Bottlenecks and broomsticks: The molecular evolution of Mycobacterium bovis

Noel H. Smith, Stephen V. Gordon, Ricardo de la Rua-Domenech, Richard S. Clifton-Hadley, R. Glyn Hewinson*

*Corresponding author for this work

Research output: Contribution to journalReview articlepeer-review

264 Citations (SciVal)


Mycobacterium bovis is the cause of tuberculosis in cattle and is a member of the Mycobacterium tuberculosis complex. In contrast to many other pathogenic bacterial species, there is little evidence for the transfer and recombination of genes between cells. The clonality of this group of organisms indicates that the population structure is dominated by reductions in diversity, caused either by population bottlenecks or selective sweeps as entire chromosomes become fixed in the population. We describe how these forces have shaped not only the phylogeny of this group but also, at a very local level, the population structure of Mycobacterium bovis in the British Isles. We also discuss the practical implications of applying this knowledge to understanding the spread of infection and the development of improved vaccines and diagnostic tests.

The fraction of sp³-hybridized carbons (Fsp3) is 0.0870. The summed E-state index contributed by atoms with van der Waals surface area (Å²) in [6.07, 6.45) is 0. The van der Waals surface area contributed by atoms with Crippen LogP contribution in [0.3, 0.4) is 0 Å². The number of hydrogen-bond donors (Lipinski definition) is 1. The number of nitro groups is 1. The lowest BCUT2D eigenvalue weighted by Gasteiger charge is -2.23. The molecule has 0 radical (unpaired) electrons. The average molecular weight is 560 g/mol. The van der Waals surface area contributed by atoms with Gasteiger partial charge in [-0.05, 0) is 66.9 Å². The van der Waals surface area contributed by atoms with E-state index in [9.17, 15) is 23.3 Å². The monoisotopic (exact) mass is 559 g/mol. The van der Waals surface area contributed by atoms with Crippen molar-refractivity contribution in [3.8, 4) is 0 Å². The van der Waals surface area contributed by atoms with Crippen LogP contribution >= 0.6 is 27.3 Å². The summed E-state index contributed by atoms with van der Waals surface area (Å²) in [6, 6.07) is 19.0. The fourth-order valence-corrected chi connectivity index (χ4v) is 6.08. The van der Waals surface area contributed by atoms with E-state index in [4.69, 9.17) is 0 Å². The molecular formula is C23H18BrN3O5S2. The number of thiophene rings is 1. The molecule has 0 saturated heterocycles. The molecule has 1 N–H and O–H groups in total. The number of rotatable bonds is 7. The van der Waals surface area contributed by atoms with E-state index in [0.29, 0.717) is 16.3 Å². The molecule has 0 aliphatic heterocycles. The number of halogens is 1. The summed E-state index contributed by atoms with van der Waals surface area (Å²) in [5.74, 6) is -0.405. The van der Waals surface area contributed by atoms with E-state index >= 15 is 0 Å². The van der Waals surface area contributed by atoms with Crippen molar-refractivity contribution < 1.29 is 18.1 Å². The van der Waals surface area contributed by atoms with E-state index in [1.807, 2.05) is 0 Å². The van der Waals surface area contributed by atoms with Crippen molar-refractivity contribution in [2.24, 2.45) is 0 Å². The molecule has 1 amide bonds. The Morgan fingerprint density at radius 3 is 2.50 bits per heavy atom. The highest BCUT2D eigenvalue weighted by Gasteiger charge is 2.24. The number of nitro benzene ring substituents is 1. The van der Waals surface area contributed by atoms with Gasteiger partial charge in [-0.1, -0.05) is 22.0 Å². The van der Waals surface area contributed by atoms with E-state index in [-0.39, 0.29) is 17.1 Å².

Original languageEnglish
Pages (from-to)670-681
Number of pages12
JournalNature Reviews Microbiology
Issue number9
Publication statusPublished - 01 Sept 2006


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